General Motors and its brand strategies have been through a lot of turmoil in recent years.
Now, GM is down to just four brands in North America--Chevrolet, Buick, GMC, and Cadillac--and is rapidly taking Chevrolet global, including its Malibu midsize model.
Buick survived only because of its strong appeal in China, and is being repositioned in North America as a near-luxury competitor to Lexus.
Chevy to Opel to Buick
Now comes word that Buick may get what can only be described as a badge-engineered version of the Chevrolet Volt, via its Opel Ampera clone sold in Europe.
2012 Opel Ampera, first pre-production vehicle, April 2010
[UPDATE: GM spokesman Rob Peterson later contacted GreenCarReports to note that no final product decisions have been made on a Buick model with Voltec powertrain.]
The Ampera was originally destined to be the sole Volt version sold in Europe, under the lightning-bolt logo of Opel, its longtime German brand.
Aside from front-end styling, there are few differences between the Ampera and Volt, mostly in interior colors and the Ampera's inclusion of a "charge-holding button" to allow drivers to save their electric range for certain parts of their trip.
Volt visits Europe too
Then Chevy decided to offer the Volt in Europe as well, leading to some gyrations as it attempted to explain why Chevrolet--a bare-bones economy brand in Europe--would offer a costly, technologically sophisticated electric car alongside its Korean-designed econoboxes.
Yesterday, Bloomberg reported that a Buick version of the Ampera may be underway for the 2013 model year. Changes would likely be limited to a Buick grille and perhaps some interior features to boost the luxury quotient.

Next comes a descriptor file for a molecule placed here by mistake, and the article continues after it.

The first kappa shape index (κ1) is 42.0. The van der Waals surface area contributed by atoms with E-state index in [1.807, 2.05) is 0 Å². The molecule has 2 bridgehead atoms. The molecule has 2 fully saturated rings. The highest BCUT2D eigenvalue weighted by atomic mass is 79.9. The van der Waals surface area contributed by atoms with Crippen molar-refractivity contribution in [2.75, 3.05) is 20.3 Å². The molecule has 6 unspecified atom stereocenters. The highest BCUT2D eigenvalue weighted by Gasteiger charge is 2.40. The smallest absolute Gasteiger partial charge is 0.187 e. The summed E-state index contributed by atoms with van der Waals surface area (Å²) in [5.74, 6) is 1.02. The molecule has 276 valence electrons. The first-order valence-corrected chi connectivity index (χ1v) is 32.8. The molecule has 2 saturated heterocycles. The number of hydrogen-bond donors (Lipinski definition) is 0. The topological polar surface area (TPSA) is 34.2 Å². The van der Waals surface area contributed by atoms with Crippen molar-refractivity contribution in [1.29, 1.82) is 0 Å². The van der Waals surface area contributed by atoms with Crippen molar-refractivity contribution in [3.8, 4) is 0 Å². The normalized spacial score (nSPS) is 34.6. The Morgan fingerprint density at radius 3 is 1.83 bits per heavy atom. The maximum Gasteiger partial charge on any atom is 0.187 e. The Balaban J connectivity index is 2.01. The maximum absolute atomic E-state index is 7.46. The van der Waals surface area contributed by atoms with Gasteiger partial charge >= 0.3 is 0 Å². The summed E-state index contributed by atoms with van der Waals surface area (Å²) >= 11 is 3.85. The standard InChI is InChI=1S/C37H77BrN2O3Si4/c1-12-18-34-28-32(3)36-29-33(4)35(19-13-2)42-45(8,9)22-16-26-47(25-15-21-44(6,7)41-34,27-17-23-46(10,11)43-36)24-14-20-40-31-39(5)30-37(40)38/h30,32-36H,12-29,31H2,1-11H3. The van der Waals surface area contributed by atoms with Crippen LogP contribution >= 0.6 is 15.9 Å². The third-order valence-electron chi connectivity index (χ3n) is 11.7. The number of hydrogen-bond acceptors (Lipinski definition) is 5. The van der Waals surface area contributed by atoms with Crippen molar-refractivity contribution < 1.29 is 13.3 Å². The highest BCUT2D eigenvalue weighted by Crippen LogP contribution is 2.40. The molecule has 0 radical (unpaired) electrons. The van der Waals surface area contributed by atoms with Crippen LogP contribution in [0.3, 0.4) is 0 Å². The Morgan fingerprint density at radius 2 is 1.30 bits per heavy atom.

But the basic shape of the Volt would likely remain identical, which is what the industry calls "badge-engineering": changing the badges, a grille, and maybe adding some trim to make one brand's car into another.
Does this sound familiar?
It should. It's what General Motors did routinely throughout the 1980s and 1990s, devastating the distinctions among its brands in the process.
opel ampera geneva live 004
A famous magazine cover shot showed four silver sedans lined up next to each other. Shot from above and showing the sides of each car, it was impossible to determine which was the Buick, the Pontiac, the Oldsmobile, and the Cadillac.
Now two of those four brands are gone, and GM has painfully spent a decade repositioning its brands and giving them instantly distinctive cars. While the upcoming 2012 Buick Verano compact sedan uses the same understructure as the 2011 Chevrolet Cruze, for instance, every panel on the two cars is different.
In light of comments by GM CEO Dan Akerson that he didn't understand why cars from the various brands had to be so different, numerous industry analysts worry that GM is being steered right back into practices that will damage the individuality of its brands and lead to cars mindlessly cloned from one brand to another.
The Bloomberg report says GM is pushing to get the Buick version out the door quickly, meaning there will be no time to give it a new shape or a different look.
We think that's a risky endeavor. Perhaps a Buick Ampera would sell well for the first couple of years, but we devoutly hope Buick would get its very own, far more distinct, version of the next Volt, sometimes known internally as "Volt 2.0."
What do you think? How should GM extend Voltec drive technology into the Buick brand?
Leave us your thoughts in the Comments below.